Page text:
The World Cup was on and two things happened. Before I knew it I'd missed the deadline. My budgie was sick. He chewed on the only pen I had in the house and he died of ink poison. I didn't have anything to put him in for his burial so I just used your envelope you sent me and you got it ... the self-assessment form was in the envelope.
It is estimated Labour would get around £1billion annually, which in tax terms is peanuts. The National Health Service alone, for example, soaks up more than £100billion - and rising - despite 'efficiency savings'. So why do it? The answer is probably to provide electoral cover for more widespread tax rises if Labour wins the next election.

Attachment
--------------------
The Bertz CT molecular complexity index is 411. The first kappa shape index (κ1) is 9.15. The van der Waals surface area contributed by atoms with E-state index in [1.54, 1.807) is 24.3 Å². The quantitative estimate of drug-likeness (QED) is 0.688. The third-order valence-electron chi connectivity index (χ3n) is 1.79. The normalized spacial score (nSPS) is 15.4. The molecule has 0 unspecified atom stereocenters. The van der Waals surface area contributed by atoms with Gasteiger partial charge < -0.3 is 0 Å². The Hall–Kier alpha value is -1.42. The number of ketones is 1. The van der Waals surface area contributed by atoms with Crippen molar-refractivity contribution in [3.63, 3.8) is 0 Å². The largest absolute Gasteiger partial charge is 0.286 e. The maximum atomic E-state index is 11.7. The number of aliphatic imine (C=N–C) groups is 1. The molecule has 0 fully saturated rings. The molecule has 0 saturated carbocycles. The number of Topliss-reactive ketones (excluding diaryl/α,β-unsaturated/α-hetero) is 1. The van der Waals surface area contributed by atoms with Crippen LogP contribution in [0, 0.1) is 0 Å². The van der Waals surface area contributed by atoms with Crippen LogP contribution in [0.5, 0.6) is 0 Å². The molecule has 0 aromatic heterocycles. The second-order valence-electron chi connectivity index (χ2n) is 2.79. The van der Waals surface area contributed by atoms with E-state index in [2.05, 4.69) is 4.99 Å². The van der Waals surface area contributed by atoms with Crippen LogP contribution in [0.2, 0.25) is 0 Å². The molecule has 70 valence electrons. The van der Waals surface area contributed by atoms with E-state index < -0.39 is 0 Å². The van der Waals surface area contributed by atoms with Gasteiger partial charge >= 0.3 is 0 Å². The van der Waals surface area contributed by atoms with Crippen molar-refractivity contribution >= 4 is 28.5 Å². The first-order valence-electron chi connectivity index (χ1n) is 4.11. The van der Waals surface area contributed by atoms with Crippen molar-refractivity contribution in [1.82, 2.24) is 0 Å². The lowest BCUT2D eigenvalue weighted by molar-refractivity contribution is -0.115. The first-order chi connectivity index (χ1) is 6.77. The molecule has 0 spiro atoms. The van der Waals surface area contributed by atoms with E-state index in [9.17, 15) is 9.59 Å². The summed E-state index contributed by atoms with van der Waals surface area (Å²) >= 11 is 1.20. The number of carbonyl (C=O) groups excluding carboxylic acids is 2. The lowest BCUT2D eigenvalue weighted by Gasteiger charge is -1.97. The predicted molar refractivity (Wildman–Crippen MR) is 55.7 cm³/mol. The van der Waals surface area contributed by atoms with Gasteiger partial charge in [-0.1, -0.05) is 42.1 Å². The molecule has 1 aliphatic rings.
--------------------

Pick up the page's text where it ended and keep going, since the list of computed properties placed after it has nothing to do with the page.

While it may seem obvious on many levels that of course the government should take money from higher earners in a difficult economic environment - in particular when one of the other political debates raging at the moment is about introducing real-terms benefit cuts for those on the lowest incomes, a move likely to plunge even more children into poverty - it has always struck me as singularly unfair that the only higher earners being asked to pay more are those with children.